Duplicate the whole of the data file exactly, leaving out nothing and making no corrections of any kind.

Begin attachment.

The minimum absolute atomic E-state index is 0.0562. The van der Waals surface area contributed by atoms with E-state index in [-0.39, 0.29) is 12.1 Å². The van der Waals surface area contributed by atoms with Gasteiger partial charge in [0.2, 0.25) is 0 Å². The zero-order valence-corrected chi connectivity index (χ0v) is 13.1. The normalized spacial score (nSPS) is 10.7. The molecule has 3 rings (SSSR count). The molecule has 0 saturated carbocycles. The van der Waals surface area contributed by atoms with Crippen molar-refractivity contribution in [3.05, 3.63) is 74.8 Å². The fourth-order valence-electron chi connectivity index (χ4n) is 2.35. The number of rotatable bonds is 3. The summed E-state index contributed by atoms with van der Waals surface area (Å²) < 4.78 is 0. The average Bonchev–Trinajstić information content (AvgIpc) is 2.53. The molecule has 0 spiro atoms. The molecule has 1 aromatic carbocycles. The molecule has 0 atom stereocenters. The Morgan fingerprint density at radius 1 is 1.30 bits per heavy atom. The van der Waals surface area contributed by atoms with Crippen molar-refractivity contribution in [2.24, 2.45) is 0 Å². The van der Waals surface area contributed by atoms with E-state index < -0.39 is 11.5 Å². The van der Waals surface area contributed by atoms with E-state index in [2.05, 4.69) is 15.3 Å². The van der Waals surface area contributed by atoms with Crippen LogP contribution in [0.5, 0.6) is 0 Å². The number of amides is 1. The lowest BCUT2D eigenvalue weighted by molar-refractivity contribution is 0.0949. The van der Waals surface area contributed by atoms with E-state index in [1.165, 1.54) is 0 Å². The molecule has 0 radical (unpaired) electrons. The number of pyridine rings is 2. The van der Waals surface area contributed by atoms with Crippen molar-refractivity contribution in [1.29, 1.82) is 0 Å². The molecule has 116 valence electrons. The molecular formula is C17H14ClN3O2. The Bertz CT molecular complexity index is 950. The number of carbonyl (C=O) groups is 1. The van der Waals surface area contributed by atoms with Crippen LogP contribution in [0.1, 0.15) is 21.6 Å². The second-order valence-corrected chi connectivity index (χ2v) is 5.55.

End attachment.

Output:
The minimum absolute atomic E-state index is 0.0562. The van der Waals surface area contributed by atoms with E-state index in [-0.39, 0.29) is 12.1 Å². The van der Waals surface area contributed by atoms with Gasteiger partial charge in [0.2, 0.25) is 0 Å². The zero-order valence-corrected chi connectivity index (χ0v) is 13.1. The normalized spacial score (nSPS) is 10.7. The molecule has 3 rings (SSSR count). The molecule has 0 saturated carbocycles. The van der Waals surface area contributed by atoms with Crippen molar-refractivity contribution in [3.05, 3.63) is 74.8 Å². The fourth-order valence-electron chi connectivity index (χ4n) is 2.35. The number of rotatable bonds is 3. The summed E-state index contributed by atoms with van der Waals surface area (Å²) < 4.78 is 0. The average Bonchev–Trinajstić information content (AvgIpc) is 2.53. The molecule has 0 spiro atoms. The molecule has 1 aromatic carbocycles. The molecule has 0 atom stereocenters. The Morgan fingerprint density at radius 1 is 1.30 bits per heavy atom. The van der Waals surface area contributed by atoms with Crippen molar-refractivity contribution in [2.24, 2.45) is 0 Å². The van der Waals surface area contributed by atoms with E-state index < -0.39 is 11.5 Å². The van der Waals surface area contributed by atoms with E-state index in [2.05, 4.69) is 15.3 Å². The van der Waals surface area contributed by atoms with Crippen LogP contribution in [0.5, 0.6) is 0 Å². The number of amides is 1. The lowest BCUT2D eigenvalue weighted by molar-refractivity contribution is 0.0949. The van der Waals surface area contributed by atoms with E-state index in [1.165, 1.54) is 0 Å². The molecule has 0 radical (unpaired) electrons. The number of pyridine rings is 2. The van der Waals surface area contributed by atoms with Crippen molar-refractivity contribution in [1.29, 1.82) is 0 Å². The molecule has 116 valence electrons. The molecular formula is C17H14ClN3O2. The Bertz CT molecular complexity index is 950. The number of carbonyl (C=O) groups is 1. The van der Waals surface area contributed by atoms with Crippen LogP contribution in [0.1, 0.15) is 21.6 Å². The second-order valence-corrected chi connectivity index (χ2v) is 5.55.